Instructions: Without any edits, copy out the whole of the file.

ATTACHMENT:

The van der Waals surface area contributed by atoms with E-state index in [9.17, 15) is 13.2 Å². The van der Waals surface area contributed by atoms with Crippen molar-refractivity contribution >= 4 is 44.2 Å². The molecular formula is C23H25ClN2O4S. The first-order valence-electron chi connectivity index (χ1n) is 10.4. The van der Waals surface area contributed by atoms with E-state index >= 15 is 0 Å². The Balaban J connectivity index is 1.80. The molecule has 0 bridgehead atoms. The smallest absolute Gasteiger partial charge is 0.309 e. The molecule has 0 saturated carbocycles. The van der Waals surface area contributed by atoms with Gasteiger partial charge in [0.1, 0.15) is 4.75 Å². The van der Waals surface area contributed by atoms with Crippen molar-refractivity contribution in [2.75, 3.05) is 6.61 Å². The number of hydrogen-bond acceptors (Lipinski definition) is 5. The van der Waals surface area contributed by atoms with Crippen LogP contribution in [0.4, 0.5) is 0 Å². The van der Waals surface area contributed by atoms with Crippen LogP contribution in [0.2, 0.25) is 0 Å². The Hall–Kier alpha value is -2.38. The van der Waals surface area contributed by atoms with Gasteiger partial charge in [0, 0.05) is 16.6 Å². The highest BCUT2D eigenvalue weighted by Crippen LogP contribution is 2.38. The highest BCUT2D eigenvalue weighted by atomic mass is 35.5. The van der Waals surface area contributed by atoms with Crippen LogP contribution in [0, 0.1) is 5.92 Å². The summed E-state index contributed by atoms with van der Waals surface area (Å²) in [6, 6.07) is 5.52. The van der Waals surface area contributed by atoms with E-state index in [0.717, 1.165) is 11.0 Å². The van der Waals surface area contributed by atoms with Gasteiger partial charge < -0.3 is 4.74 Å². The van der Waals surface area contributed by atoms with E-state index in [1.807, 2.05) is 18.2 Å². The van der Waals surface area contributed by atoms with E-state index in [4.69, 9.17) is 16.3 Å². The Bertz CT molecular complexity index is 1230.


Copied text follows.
The van der Waals surface area contributed by atoms with E-state index in [9.17, 15) is 13.2 Å². The van der Waals surface area contributed by atoms with Crippen molar-refractivity contribution >= 4 is 44.2 Å². The molecular formula is C23H25ClN2O4S. The first-order valence-electron chi connectivity index (χ1n) is 10.4. The van der Waals surface area contributed by atoms with E-state index >= 15 is 0 Å². The Balaban J connectivity index is 1.80. The molecule has 0 bridgehead atoms. The smallest absolute Gasteiger partial charge is 0.309 e. The molecule has 0 saturated carbocycles. The van der Waals surface area contributed by atoms with Gasteiger partial charge in [0.1, 0.15) is 4.75 Å². The van der Waals surface area contributed by atoms with Crippen molar-refractivity contribution in [2.75, 3.05) is 6.61 Å². The number of hydrogen-bond acceptors (Lipinski definition) is 5. The van der Waals surface area contributed by atoms with Crippen LogP contribution in [0.4, 0.5) is 0 Å². The van der Waals surface area contributed by atoms with Crippen LogP contribution in [0.2, 0.25) is 0 Å². The Hall–Kier alpha value is -2.38. The van der Waals surface area contributed by atoms with Gasteiger partial charge in [0, 0.05) is 16.6 Å². The highest BCUT2D eigenvalue weighted by Crippen LogP contribution is 2.38. The highest BCUT2D eigenvalue weighted by atomic mass is 35.5. The van der Waals surface area contributed by atoms with Crippen LogP contribution in [0, 0.1) is 5.92 Å². The summed E-state index contributed by atoms with van der Waals surface area (Å²) in [6, 6.07) is 5.52. The van der Waals surface area contributed by atoms with E-state index in [0.717, 1.165) is 11.0 Å². The van der Waals surface area contributed by atoms with Gasteiger partial charge < -0.3 is 4.74 Å². The van der Waals surface area contributed by atoms with E-state index in [1.807, 2.05) is 18.2 Å². The van der Waals surface area contributed by atoms with E-state index in [4.69, 9.17) is 16.3 Å². The Bertz CT molecular complexity index is 1230.